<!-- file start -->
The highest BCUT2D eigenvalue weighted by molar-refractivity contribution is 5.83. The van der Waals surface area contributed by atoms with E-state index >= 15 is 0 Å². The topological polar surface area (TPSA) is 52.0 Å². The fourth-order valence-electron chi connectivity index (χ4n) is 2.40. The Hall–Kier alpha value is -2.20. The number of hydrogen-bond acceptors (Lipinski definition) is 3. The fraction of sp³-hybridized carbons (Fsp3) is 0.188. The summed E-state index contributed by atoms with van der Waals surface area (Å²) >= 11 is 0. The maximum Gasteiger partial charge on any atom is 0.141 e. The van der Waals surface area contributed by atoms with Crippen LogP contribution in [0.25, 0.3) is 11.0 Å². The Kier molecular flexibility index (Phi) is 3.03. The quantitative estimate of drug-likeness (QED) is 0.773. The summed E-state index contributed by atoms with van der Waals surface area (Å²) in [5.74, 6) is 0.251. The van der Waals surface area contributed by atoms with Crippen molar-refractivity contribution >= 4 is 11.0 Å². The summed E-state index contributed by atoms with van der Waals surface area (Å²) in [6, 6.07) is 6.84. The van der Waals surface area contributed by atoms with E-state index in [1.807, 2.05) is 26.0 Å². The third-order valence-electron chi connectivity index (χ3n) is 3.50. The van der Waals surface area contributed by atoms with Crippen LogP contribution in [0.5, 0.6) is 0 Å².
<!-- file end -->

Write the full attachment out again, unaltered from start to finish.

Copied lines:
The highest BCUT2D eigenvalue weighted by molar-refractivity contribution is 5.83. The van der Waals surface area contributed by atoms with E-state index >= 15 is 0 Å². The topological polar surface area (TPSA) is 52.0 Å². The fourth-order valence-electron chi connectivity index (χ4n) is 2.40. The Hall–Kier alpha value is -2.20. The number of hydrogen-bond acceptors (Lipinski definition) is 3. The fraction of sp³-hybridized carbons (Fsp3) is 0.188. The summed E-state index contributed by atoms with van der Waals surface area (Å²) >= 11 is 0. The maximum Gasteiger partial charge on any atom is 0.141 e. The van der Waals surface area contributed by atoms with Crippen LogP contribution in [0.25, 0.3) is 11.0 Å². The Kier molecular flexibility index (Phi) is 3.03. The quantitative estimate of drug-likeness (QED) is 0.773. The summed E-state index contributed by atoms with van der Waals surface area (Å²) in [5.74, 6) is 0.251. The van der Waals surface area contributed by atoms with Crippen molar-refractivity contribution >= 4 is 11.0 Å². The summed E-state index contributed by atoms with van der Waals surface area (Å²) in [6, 6.07) is 6.84. The van der Waals surface area contributed by atoms with E-state index in [1.807, 2.05) is 26.0 Å². The third-order valence-electron chi connectivity index (χ3n) is 3.50. The van der Waals surface area contributed by atoms with Crippen LogP contribution in [0.5, 0.6) is 0 Å².